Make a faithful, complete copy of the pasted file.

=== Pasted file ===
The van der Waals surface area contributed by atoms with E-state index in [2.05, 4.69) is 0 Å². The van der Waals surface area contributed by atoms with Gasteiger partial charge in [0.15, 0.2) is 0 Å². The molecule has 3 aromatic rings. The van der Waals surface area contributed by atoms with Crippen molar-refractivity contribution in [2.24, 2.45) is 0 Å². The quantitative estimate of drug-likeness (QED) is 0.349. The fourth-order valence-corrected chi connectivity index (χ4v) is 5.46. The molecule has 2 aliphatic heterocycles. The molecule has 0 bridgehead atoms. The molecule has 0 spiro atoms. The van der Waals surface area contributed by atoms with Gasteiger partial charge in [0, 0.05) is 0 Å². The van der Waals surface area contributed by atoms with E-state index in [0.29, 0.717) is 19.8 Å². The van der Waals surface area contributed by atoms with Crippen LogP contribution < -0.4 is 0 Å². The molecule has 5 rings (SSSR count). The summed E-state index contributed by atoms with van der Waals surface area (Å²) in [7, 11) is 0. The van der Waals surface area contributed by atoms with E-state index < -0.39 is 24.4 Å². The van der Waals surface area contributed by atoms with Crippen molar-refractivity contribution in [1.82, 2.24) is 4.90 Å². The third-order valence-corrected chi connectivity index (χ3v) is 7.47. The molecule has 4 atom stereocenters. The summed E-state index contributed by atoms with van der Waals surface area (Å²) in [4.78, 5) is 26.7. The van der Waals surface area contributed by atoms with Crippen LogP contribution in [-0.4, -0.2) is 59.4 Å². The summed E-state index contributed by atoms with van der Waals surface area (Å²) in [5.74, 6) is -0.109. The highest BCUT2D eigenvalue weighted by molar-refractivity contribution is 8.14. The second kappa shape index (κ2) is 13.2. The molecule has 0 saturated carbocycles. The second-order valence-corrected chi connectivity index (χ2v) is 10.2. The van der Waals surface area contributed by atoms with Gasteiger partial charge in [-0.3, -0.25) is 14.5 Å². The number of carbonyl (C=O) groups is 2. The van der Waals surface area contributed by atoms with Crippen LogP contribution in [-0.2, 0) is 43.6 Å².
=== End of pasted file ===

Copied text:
The van der Waals surface area contributed by atoms with E-state index in [2.05, 4.69) is 0 Å². The van der Waals surface area contributed by atoms with Gasteiger partial charge in [0.15, 0.2) is 0 Å². The molecule has 3 aromatic rings. The van der Waals surface area contributed by atoms with Crippen molar-refractivity contribution in [2.24, 2.45) is 0 Å². The quantitative estimate of drug-likeness (QED) is 0.349. The fourth-order valence-corrected chi connectivity index (χ4v) is 5.46. The molecule has 2 aliphatic heterocycles. The molecule has 0 bridgehead atoms. The molecule has 0 spiro atoms. The van der Waals surface area contributed by atoms with Gasteiger partial charge in [0, 0.05) is 0 Å². The van der Waals surface area contributed by atoms with E-state index in [0.29, 0.717) is 19.8 Å². The van der Waals surface area contributed by atoms with Crippen LogP contribution < -0.4 is 0 Å². The molecule has 5 rings (SSSR count). The summed E-state index contributed by atoms with van der Waals surface area (Å²) in [7, 11) is 0. The van der Waals surface area contributed by atoms with E-state index < -0.39 is 24.4 Å². The van der Waals surface area contributed by atoms with Crippen molar-refractivity contribution in [1.82, 2.24) is 4.90 Å². The third-order valence-corrected chi connectivity index (χ3v) is 7.47. The molecule has 4 atom stereocenters. The summed E-state index contributed by atoms with van der Waals surface area (Å²) in [4.78, 5) is 26.7. The van der Waals surface area contributed by atoms with Crippen LogP contribution in [-0.4, -0.2) is 59.4 Å². The summed E-state index contributed by atoms with van der Waals surface area (Å²) in [5.74, 6) is -0.109. The highest BCUT2D eigenvalue weighted by molar-refractivity contribution is 8.14. The second kappa shape index (κ2) is 13.2. The molecule has 0 saturated carbocycles. The second-order valence-corrected chi connectivity index (χ2v) is 10.2. The van der Waals surface area contributed by atoms with Gasteiger partial charge in [-0.3, -0.25) is 14.5 Å². The number of carbonyl (C=O) groups is 2. The van der Waals surface area contributed by atoms with Crippen LogP contribution in [-0.2, 0) is 43.6 Å².